Hours of screaming, aggressive behaviour and frequent hospital visits are just some of the obstacles faced by an Ocean View foster mother with a special-needs child.
This is the stark reality for many foster parents of children damaged by drugs and alcohol.
Frieda* and her husband are one of 259 foster families in Ocean View, and their three-year-old son, Jasper, is one of 378 foster children in the community.
He was placed in their care when he was six weeks old.
Since then, Frieda and her husband have been through deep waters caring for Jasper: the sensory side of his brain is damaged because his biological mother used drugs while she carried him.
He also has attention deficit hyperactivity disorder (ADHD), 30% vision loss and suffers from allergies and sensory sensitivity.
Frieda feels many foster parents struggle to care for special-needs children because they don’t get enough support from the Department of Social Development.
She wants to change that, and is planning to start her own support group in the community.
When Jasper was placed in Frieda’s care, he had no birth certificate and only three items of clothing; he couldn’t keep any food down; and was so traumatised, he cried for days.
Frieda says he was such a sweet baby, but at seven months, his behaviour changed, and he started convulsing and screaming without stop.
A False Bay Hospital paediatrician dismissed the couple’s suspicion that Jasper was suffering drug-withdrawal symptoms.
But then it came to light that his mother was a drug addict and Jasper had spent some time in prison with her as she had been jailed shortly after his birth.
When Frieda returned to the paediatrician, insisting on help, she was referred to Red Cross War Memorial Children’s Hospital.
But there was a three-month waiting list, and during that time, Jasper’s condition worsened.
“He did not sleep at all and would scream for hours on end,” says Frieda.
She took Jasper to a private doctor who arranged for an earlier appointment at Red Cross. It was then doctors confirmed what she feared: Jasper was suffering from drug withdrawal.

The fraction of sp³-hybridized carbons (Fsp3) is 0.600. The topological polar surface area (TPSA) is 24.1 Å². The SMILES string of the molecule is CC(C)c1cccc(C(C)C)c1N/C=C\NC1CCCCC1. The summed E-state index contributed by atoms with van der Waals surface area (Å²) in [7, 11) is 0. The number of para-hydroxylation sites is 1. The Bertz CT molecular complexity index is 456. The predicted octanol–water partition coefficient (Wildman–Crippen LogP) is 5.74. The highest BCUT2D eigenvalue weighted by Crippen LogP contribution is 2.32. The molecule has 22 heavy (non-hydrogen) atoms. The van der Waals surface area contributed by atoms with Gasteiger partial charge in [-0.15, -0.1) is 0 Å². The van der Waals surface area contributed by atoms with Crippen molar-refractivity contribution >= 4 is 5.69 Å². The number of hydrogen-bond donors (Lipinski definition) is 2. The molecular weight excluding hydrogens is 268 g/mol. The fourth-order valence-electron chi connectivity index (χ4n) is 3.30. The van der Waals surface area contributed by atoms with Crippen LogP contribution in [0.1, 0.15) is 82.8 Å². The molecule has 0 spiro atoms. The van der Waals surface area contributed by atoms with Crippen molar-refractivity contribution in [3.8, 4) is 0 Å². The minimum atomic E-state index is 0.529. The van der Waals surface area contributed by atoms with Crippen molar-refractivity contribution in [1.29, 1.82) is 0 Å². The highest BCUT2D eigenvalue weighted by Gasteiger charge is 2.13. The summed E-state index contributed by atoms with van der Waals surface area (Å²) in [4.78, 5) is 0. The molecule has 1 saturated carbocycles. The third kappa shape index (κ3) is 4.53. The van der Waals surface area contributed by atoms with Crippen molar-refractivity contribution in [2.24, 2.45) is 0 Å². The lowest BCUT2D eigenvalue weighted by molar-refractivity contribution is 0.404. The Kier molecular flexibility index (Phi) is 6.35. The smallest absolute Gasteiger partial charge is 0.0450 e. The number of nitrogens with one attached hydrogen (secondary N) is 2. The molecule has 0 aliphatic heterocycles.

And that wasn’t the worst of it: various doctors and a psychiatrist who assessed the child confirmed he had brain damage.
Jasper is 3 but he has the mental capacity of a 2-year-old and is still in nappies.
“We have tried everything to potty train him but have had no success,” Frieda says.
He has also developed epilepsy, displays aggressive behaviour and becomes disoriented when exposed to people and noises in social settings.
It soon became clear to Frieda that it would be impossible for her to work and still give Jasper the care he needs, as his long-term treatment plan includes visits to the hospital every three weeks.
He takes between 10 to 15 tablets a day, including a Ritalin equivalent and allergy tablets, and needs to use eye and nose drops and an asthma pump.
Treatment and medication at the Red Cross War Memorial Children’s Hospital is free and Frieda says more should be done to make foster parents aware of the service.
Because of Jasper’s condition, says Frieda, he was rejected by two nursery schools, although he has since managed to get into one and is doing well.
Despite everything the family has been through, Frieda considers herself lucky because she says she, at least, has financial and emotional support from her husband. But there are times when she despairs. And it worries her that the social workers, while being very mindful of Jasper’s difficulties, didn’t pick up on her own anguish. They never once asked, she says, if she needed help, if she was okay.
“This is of great concern to me because it means that other mothers like me are not getting the help they deserve,” she says.
“The community needs someone they can relate to and who can help and educate them.”
Johann Kikillus, founder of the Ocean View Care Centre, says he deals a lot with foster parents battling depression over children carrying cruel inheritances from prenatal exposure to tik or mandrax.
They often come to him when the child is between Grade 2 and 6 and falling behind at school or been suspended for bad behaviour.
“It is clear the foster parents who look after these children do not receive the necessary support at address the problem and unless they have several thousand rand to their disposal every month, the children generally go undiagnosed and no therapy takes place.
“I strongly feel that Ocean View, Masiphumelele and the rest of the far south needs special intervention from government.”
Department of Social Development spokesman, Darryn Allan, says it funds various NPOs that help people with disabilities and their caregivers and that manage daycare centres for both children and adults.
The department, he says, also subsidises the salaries of carers and the transportation of children with severe and profound intellectual disabilities at 44 day care centres across the city.
* Names have been changed to protect the identity of the child.